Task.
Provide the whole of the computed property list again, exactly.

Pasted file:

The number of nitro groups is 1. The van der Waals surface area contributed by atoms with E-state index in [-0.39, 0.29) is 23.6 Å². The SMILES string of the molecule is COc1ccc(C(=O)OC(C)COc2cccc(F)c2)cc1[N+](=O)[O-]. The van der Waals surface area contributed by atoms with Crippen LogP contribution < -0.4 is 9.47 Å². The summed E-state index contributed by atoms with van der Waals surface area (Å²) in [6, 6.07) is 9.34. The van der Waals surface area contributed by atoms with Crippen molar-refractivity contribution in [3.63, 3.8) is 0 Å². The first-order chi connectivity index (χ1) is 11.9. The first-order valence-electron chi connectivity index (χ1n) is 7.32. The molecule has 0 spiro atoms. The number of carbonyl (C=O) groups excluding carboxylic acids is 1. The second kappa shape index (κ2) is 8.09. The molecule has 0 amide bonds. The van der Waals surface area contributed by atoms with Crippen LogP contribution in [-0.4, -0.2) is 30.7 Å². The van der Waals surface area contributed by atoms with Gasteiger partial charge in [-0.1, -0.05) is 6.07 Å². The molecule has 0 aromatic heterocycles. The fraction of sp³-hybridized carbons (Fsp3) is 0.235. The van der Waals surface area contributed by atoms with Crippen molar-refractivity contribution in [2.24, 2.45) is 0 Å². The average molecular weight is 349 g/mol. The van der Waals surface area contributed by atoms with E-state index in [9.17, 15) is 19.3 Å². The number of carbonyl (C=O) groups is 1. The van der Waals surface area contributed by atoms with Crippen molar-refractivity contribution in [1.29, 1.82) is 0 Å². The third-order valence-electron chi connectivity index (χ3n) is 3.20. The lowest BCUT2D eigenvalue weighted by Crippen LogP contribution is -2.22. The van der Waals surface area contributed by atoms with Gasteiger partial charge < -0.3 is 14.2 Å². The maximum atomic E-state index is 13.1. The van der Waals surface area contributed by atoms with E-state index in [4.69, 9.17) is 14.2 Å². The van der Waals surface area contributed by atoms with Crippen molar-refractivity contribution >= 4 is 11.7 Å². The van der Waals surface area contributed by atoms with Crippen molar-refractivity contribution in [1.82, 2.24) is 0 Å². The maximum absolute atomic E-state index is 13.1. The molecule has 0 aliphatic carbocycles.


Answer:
The number of nitro groups is 1. The van der Waals surface area contributed by atoms with E-state index in [-0.39, 0.29) is 23.6 Å². The SMILES string of the molecule is COc1ccc(C(=O)OC(C)COc2cccc(F)c2)cc1[N+](=O)[O-]. The van der Waals surface area contributed by atoms with Crippen LogP contribution < -0.4 is 9.47 Å². The summed E-state index contributed by atoms with van der Waals surface area (Å²) in [6, 6.07) is 9.34. The van der Waals surface area contributed by atoms with Crippen molar-refractivity contribution in [3.63, 3.8) is 0 Å². The first-order chi connectivity index (χ1) is 11.9. The first-order valence-electron chi connectivity index (χ1n) is 7.32. The molecule has 0 spiro atoms. The number of carbonyl (C=O) groups excluding carboxylic acids is 1. The second kappa shape index (κ2) is 8.09. The molecule has 0 amide bonds. The van der Waals surface area contributed by atoms with Crippen LogP contribution in [-0.4, -0.2) is 30.7 Å². The van der Waals surface area contributed by atoms with Gasteiger partial charge in [-0.1, -0.05) is 6.07 Å². The molecule has 0 aromatic heterocycles. The fraction of sp³-hybridized carbons (Fsp3) is 0.235. The van der Waals surface area contributed by atoms with Crippen molar-refractivity contribution in [2.24, 2.45) is 0 Å². The average molecular weight is 349 g/mol. The van der Waals surface area contributed by atoms with E-state index in [9.17, 15) is 19.3 Å². The number of carbonyl (C=O) groups is 1. The van der Waals surface area contributed by atoms with Crippen molar-refractivity contribution in [1.29, 1.82) is 0 Å². The third-order valence-electron chi connectivity index (χ3n) is 3.20. The lowest BCUT2D eigenvalue weighted by Crippen LogP contribution is -2.22. The van der Waals surface area contributed by atoms with Gasteiger partial charge < -0.3 is 14.2 Å². The maximum atomic E-state index is 13.1. The van der Waals surface area contributed by atoms with E-state index in [4.69, 9.17) is 14.2 Å². The van der Waals surface area contributed by atoms with Crippen molar-refractivity contribution >= 4 is 11.7 Å². The van der Waals surface area contributed by atoms with Crippen molar-refractivity contribution in [1.82, 2.24) is 0 Å². The maximum absolute atomic E-state index is 13.1. The molecule has 0 aliphatic carbocycles.